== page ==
By now you’ve probably read or heard of the compound CBD. It seems to be added to different and new products every day. I’ve personally seen it in creams, lotions, oils, capsules, pre and post workout powders, shampoos and even in ice cream. CBD sales have exploded over the last 5 years, with no signs of slowing. Is this compound just an example of a recent health fad, or does it have real value? What is CBD, what do people use it for, and what does science say?
I will answer those questions for you, but before I do, I must admit that I am biased when it comes to CBD. I was first introduced to CBD around 2010. I was 30 years old and was the owner of a personal training and wellness studio. At this point in my life I had been in the fitness and health space professionally for 12 years. I was an experienced fitness fanatic and lived the muscle building fitness lifestyle. Suddenly everything changed. My gut health, which was always a bit touchy, went south fast. Nothing I ate stayed in my body for very long. At first, I thought I had gotten a bad stomach virus, but after 2 weeks it still did not relent. I went to a conventional doctor and did not receive any answers. After 45 days of this, my body weight was down 13lbs and I started to get desperate.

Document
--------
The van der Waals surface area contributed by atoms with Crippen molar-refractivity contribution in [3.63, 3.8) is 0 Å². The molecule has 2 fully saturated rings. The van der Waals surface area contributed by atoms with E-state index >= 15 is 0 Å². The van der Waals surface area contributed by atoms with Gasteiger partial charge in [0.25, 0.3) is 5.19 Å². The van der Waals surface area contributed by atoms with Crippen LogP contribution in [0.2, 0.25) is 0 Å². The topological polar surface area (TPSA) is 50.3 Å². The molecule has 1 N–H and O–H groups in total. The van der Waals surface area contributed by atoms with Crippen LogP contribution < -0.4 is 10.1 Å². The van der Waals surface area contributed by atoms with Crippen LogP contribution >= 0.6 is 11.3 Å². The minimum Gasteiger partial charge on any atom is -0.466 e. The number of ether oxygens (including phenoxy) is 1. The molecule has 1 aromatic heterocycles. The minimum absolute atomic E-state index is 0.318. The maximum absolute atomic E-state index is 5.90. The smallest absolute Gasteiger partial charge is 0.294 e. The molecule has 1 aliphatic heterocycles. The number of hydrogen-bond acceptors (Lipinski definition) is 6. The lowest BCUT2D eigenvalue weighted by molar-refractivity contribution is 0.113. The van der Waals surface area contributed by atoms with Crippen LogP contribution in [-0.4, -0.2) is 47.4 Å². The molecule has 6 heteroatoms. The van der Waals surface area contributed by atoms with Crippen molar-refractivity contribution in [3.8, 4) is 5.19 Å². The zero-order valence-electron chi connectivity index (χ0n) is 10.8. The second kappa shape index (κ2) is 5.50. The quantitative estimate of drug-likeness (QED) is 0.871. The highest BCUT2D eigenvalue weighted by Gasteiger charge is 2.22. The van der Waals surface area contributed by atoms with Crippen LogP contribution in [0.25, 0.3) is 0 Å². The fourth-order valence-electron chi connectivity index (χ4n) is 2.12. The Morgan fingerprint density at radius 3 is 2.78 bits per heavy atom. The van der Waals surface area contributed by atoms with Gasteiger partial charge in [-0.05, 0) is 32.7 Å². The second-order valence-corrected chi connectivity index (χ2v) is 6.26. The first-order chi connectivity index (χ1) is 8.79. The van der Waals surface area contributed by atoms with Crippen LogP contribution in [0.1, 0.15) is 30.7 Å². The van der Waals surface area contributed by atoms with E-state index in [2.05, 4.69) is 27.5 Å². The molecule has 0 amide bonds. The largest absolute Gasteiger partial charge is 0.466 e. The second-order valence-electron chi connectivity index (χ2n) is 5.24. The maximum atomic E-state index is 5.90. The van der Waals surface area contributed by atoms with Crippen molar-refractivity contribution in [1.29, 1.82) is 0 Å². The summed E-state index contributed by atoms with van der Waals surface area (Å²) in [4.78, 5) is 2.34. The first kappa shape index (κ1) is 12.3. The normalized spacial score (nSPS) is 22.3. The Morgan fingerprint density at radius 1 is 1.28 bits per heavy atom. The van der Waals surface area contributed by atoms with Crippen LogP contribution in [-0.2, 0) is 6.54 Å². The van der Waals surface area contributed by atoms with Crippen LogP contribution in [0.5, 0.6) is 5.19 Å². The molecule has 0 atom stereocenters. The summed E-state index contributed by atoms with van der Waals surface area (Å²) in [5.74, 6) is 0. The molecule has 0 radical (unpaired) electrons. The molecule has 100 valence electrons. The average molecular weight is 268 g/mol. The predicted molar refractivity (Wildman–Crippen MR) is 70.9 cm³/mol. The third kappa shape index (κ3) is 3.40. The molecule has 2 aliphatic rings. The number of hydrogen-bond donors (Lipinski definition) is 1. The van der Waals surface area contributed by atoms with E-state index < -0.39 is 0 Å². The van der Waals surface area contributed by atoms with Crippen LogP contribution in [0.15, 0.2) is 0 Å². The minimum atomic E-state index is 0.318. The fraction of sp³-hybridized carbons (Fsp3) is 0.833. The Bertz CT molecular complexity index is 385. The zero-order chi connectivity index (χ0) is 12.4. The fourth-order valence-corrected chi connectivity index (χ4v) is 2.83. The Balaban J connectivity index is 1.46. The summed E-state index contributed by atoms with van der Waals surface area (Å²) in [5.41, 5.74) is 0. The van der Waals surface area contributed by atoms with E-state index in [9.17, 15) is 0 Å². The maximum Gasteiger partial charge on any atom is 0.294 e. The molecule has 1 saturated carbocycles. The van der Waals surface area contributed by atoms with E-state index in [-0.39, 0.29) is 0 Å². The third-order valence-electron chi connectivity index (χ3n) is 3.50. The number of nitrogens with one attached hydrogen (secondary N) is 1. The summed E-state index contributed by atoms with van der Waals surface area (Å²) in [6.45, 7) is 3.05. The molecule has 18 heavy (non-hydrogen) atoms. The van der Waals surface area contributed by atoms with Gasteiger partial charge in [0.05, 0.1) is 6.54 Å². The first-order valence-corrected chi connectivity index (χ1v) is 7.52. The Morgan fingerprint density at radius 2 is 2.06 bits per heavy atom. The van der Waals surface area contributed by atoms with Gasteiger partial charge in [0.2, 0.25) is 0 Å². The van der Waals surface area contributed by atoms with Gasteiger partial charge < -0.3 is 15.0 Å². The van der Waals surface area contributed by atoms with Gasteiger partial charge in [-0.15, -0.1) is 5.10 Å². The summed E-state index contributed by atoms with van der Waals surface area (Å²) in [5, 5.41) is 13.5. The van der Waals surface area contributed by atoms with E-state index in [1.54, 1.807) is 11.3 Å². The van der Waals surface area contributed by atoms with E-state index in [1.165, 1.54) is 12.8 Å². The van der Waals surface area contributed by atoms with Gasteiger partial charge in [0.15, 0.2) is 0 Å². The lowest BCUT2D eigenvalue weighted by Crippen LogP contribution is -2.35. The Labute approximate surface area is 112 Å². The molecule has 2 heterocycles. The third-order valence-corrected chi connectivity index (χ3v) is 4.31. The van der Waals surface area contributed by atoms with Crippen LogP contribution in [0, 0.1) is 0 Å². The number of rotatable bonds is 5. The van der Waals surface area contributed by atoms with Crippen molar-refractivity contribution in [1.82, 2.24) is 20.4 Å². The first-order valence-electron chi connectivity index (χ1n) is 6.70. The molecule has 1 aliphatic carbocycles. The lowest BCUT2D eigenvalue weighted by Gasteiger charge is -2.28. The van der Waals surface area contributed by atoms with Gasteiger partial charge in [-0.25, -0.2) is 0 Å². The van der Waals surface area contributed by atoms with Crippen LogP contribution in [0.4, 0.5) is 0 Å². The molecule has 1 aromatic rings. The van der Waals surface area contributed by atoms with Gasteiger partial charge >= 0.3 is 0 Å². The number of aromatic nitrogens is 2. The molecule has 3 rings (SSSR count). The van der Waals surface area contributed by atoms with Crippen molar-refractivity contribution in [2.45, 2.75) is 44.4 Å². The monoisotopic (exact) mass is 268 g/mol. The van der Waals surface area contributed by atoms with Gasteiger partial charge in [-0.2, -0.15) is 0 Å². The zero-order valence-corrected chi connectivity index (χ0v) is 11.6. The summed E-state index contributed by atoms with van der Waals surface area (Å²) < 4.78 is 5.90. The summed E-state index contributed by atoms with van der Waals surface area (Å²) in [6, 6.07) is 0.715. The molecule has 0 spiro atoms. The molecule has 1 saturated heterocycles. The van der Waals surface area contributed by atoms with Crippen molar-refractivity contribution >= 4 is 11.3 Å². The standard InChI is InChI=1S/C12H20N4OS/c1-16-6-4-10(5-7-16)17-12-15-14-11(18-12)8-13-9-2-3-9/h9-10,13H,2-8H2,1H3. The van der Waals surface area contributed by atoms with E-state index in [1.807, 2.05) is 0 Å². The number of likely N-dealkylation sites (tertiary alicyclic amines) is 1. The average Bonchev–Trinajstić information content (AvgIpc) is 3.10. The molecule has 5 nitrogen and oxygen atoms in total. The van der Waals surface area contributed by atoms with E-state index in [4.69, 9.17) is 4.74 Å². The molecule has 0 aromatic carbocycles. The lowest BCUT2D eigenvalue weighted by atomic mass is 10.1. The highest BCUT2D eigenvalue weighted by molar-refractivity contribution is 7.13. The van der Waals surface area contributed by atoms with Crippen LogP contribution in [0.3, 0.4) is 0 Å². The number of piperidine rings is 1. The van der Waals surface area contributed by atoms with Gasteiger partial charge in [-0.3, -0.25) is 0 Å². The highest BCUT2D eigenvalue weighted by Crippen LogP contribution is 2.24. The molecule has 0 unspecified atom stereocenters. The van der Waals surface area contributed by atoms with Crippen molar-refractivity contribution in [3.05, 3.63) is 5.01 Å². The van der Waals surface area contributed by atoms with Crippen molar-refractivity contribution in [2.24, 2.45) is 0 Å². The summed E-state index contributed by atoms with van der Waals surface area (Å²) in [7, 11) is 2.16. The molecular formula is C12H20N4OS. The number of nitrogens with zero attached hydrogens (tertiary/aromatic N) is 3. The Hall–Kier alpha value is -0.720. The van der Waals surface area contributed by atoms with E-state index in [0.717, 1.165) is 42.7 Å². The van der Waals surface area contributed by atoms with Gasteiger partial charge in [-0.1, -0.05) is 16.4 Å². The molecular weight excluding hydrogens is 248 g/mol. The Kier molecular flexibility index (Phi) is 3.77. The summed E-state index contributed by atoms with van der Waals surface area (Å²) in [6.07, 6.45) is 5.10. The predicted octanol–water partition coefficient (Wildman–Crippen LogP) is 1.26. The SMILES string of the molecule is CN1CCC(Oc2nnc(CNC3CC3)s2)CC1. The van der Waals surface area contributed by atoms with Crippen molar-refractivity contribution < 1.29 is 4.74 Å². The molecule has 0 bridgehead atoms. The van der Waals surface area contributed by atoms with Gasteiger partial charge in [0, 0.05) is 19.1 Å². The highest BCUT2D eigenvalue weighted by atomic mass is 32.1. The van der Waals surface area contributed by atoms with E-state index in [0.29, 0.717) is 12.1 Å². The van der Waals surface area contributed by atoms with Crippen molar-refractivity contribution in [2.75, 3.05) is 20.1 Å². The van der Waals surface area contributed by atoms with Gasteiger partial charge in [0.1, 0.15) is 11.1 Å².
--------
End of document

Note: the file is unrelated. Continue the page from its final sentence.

It was incredibly frustrating. I lived and embodied a healthy lifestyle that was based on conventional standards. My dietary macro nutrient profile was seemingly great, I didn’t eat junk food and I worked out daily. Finally, out of complete desperation I recruited the help of one of my staff members who did food intolerance testing. By using various testing methods and incorporating a classic eliminating diet, we determined that I had developed strong reactions to gluten, all dairy proteins, lactose, peanuts, egg whites and beans. I cut out my whole wheat breads and pastas, threw away my whey protein shakes, only ate egg yolks. My entire diet was modified.
Over the course of three months I got MUCH better, however I was still very sensitive. If I had the slightest bit of gluten, I would have a gut reaction that lasted days. Although I was better, I still wasn’t good. I was inflamed and hyper reactive. Then I went on vacation to Belize.
In Belize I met up with an old friend. He had scored a bag of weed (cannabis) from his taxi driver and asked me if I wanted some. At this point I was very inexperienced with cannabis having tried it only a few times in high school and a few times afterwards. We both smoked a joint and continued this throughout the whole trip. While there I was looser with my diet, enjoying the occasional dessert or piece of bread. I expected to have terrible gut reactions, but nothing ever happened. I thought I was cured.